By the end of the first month of 2020, Diarmuid Kelly knew that something was seriously wrong. Sales of his live oysters to resorts in the Swiss Alps had taken a sharp downward turn, and he quickly realised the gravity of what was happening to his family business. "We saw the impacts of Covid towards the end of January," he says. "It really started closing down from then on". 

Diarmuid and his older brother, Michael have farmed oysters in a small inlet of south Galway Bay - nestled between the limestone Burren to the south and the Connemara hills on the other side - for decades. They inherited the 62-year-old oyster farm from their father Michael, who started it in the 1950s.

Instead of emigrating, like so many of his friends, Michael took a punt on an opportunity he saw in the market to produce Galway Bay shellfish. Today, Kelly Oysters produce about 100 tonnes of oysters a year.  

In normal years, the Kelly brothers would sell their stock to restaurants in Ireland, with 90% of it exported around the world. But 2020 has been like no other, and when mid-March came and lockdown was announced, restaurants closed overnight.  

As the world grappled with containing the virus, Diarmuid and Michael watched from their Galway farm as the cancellations rolled in. "It was just like someone switched off the light," recalls Diarmuid. "You’re left in the dark, like a rabbit in the headlights. You don’t know what to do, or where to go, or what will happen."

Oyster farming in Galway Bay has gone on for centuries. In the past, it was the wild native oyster - with its delicate, flat shell - that was harvested, but it’s difficult to farm and its numbers have depleted around Irish coasts.

Since the 1970s, the non-native Pacific oyster has been successfully farmed in the Atlantic waters.  With its elongated, gnarly shell, the Pacific oyster is ready to eat within a couple of years; the native oyster takes over five years to mature.  

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There are about 130 oyster farmers in Ireland and the shellfish are grown in sheltered bays along the coast for years before being sent to market. Collectively, Irish oyster farmers produce about 10,000 tonnes of Pacific oysters, and harvest 500 tonnes of natives from the wild.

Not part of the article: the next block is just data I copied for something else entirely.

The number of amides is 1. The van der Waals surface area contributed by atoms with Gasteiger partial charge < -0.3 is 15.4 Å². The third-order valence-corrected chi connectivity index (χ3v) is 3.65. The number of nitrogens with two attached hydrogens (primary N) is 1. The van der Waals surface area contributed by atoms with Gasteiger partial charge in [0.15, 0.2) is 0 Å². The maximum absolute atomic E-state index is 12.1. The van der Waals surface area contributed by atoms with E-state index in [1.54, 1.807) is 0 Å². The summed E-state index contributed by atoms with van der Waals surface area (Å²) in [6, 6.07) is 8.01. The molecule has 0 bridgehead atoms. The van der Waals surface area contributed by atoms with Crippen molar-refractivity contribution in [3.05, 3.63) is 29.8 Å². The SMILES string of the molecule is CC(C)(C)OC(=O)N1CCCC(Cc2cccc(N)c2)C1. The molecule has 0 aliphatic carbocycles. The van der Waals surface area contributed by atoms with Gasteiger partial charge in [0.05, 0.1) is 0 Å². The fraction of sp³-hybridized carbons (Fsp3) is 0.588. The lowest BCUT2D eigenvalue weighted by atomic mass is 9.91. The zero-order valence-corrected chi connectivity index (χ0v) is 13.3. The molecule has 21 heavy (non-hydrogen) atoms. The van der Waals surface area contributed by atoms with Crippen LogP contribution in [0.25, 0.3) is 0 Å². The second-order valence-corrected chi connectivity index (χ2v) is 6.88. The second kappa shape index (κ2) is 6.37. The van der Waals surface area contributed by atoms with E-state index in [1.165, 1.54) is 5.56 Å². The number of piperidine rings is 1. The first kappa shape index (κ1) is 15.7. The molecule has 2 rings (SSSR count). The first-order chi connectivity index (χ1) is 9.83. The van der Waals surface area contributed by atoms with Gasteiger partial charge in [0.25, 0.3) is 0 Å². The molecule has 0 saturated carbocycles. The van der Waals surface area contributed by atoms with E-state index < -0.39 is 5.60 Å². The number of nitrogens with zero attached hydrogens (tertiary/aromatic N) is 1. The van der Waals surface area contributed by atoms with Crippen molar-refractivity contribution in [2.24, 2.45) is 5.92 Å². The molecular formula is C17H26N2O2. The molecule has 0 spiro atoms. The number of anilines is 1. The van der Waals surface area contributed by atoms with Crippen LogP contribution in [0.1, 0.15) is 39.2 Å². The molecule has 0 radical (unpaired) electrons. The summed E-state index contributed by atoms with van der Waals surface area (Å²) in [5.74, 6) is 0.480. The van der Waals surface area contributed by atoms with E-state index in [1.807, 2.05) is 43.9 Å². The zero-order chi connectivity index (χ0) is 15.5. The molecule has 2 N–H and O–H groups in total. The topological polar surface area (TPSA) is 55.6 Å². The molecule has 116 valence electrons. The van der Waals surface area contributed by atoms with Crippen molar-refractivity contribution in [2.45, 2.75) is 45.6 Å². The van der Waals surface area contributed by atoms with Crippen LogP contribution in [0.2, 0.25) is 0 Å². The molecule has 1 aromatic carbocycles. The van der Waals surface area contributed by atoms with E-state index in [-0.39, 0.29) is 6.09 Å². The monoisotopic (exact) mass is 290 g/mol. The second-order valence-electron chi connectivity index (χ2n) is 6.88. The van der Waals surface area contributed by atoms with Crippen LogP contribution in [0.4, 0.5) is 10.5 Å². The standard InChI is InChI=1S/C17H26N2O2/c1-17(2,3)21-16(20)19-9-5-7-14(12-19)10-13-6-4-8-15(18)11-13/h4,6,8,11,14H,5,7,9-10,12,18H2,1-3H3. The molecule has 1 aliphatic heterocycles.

Most of the Kelly brothers’ stock is of the Pacific kind, but they have a licence to harvest a limited amount of native oysters from the Bay.  (A joint EU and State-funded project to restore their numbers is in its third year, and hopes to boost the presence of this remarkable shellfish for future generations).

It’s hard to think of a food product more vulnerable to the economic chaos brought on by the Covid-19 pandemic than fresh oysters, and for the Kellys, the economic impact of the pandemic has been huge.  Sales to buyers in Canada, China, Singapore and Dubai plummeted by 70%.

There was no way to get the live oysters out of the country. "There were no flights for a couple of months," says Diarmuid, who added that any passenger flights that were going eastwards were too expensive. "They were asking silly money to go to China -  €5 a kilo, whereas normally we’d be talking maybe €2."

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Diarmuid and Michael’s families - who all rely on the oyster business for their income, along with four other staff - had no choice but to keep going. Oyster farming is demanding of human labour, and every day the oyster beds need to be checked. They relied on the various Covid-related business supports that were made available by the Government, and nobody was laid off. 

But as they now wait for international orders to pick up again, the Pacific oysters in the bay keep growing in size. They’re usually sold at 3 years of age - a size when it’s easy for them to be eaten whole - and there is a diminishing market as they get bigger.

"We’re getting backed up with bigger oysters," says Michael. He says he hopes they’ll find a way to sell all the stock by the end of this year.  But what happens if that is impossible? "We’re in big trouble." 

To rescue whatever business they can, the Kellys have set up a new online business: people from anywhere in Ireland can order their oysters direct from the farm to their homes. "It’s a market that’s going to grow, " predicts Diarmuid. "For the locals here, they can order online and come and collect it.  For anyone around Ireland, they can get next day delivery." It’s a decisive move.

Sadly, Diarmuid and Michael’s father died in May. But his sons say he would be proud of their new online business and how they’ve managed to get through the past few months. "He said to me, 'sure you don’t need any help, you’re fine’," says Diarmuid. "So we’ll manage, we’ll keep it going."

Ear To The Ground returns to RTÉ ONE, 20:30, Thursday 22 October.